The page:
Local Government Minister Nanaia Mahuta wants to make it mandatory for councils to consider Māori wards.
“Under the proposed changes, when councils undertake their regular Representation Review every six years, the first step must be a decision about whether to establish Māori wards or constituencies. Currently there is no obligation to consider Māori wards at all”, said Ms Mahuta.
The Minister reckons that even though Councils have been able to create Māori wards for 20 years, in her opinion the option was underutilised until Parliament removed the barrier of the binding poll provision last year.
This is one of the key provisions in the Local Government Electoral Legislation Bill - which brings together a range of diverse issues for changes. Another one is the removal of the cap of 20 elected representatives at Auckland Council, “to reflect the city’s growing population and allow for potential Māori wards”, the Minister said.
On her Drive show last Wednesday July 27, NewstalkZB host Heather du Plessis Allan described the bill as “a clever move” by Mahuta to try to essentially force Māori wards on councils, or at least make it very hard for councils to resist introducing Māori wards.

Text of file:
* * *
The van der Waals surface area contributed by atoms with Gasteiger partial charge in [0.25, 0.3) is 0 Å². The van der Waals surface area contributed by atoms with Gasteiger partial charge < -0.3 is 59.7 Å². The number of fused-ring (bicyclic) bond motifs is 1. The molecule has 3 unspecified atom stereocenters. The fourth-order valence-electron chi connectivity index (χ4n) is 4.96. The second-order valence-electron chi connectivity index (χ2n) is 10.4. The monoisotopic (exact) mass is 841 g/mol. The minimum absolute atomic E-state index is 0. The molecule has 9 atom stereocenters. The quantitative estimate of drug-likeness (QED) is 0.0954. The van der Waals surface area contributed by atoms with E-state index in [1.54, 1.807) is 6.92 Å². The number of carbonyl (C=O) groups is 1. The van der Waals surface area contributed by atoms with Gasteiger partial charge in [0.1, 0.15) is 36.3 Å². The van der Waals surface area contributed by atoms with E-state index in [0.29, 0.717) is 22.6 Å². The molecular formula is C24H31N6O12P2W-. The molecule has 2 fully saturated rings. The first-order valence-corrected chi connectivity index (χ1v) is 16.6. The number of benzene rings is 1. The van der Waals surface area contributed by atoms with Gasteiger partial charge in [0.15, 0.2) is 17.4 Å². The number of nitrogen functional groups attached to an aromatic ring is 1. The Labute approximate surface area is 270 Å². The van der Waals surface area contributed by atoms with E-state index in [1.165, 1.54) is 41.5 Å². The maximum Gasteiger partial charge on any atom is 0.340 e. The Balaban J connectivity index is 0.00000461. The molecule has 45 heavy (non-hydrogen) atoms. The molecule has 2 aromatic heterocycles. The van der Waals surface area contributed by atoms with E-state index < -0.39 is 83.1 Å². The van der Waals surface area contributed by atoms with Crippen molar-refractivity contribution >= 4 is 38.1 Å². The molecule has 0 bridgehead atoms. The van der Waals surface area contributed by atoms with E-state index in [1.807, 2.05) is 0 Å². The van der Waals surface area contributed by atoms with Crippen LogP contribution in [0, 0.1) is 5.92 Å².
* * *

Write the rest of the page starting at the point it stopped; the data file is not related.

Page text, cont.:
“That makes it very likely, doesn’t it, that a lot of councils will opt to introduce Māori wards. Because if they consider the wards and then actively choose not to introduce them, what are they?" du Plessis-Allan said
She went on to say that no one wants to be called a racist, so they’ll probably just take the easy option and introduce the Māori wards. But,
“Māori wards are historically deeply unpopular. In the nearly two decades since 2002, 24 councils tried to introduce Māori wards and only two ended up being successful.
“For example, Taranaki: their attempt in 2015 ended up voted down by 83 percent of ratepayers.
“You can say a lot of disparaging things about Nanaia Mahuta but what you have concede is that when it comes to really applying herself to undermining democracy, she can be very strategic and clever,” she said.
In response to the bill, Winston Peters said Mahuta’s move to make it mandatory for councils to consider introducing Māori Wards is unconstitutional “… and depicts a seismic shift in our democracy.”
“Labour’s separatist agenda had become so overt it should frighten every New Zealander who cares about the future of our democracy”, Peters said.
The bill will soon be open for submissions
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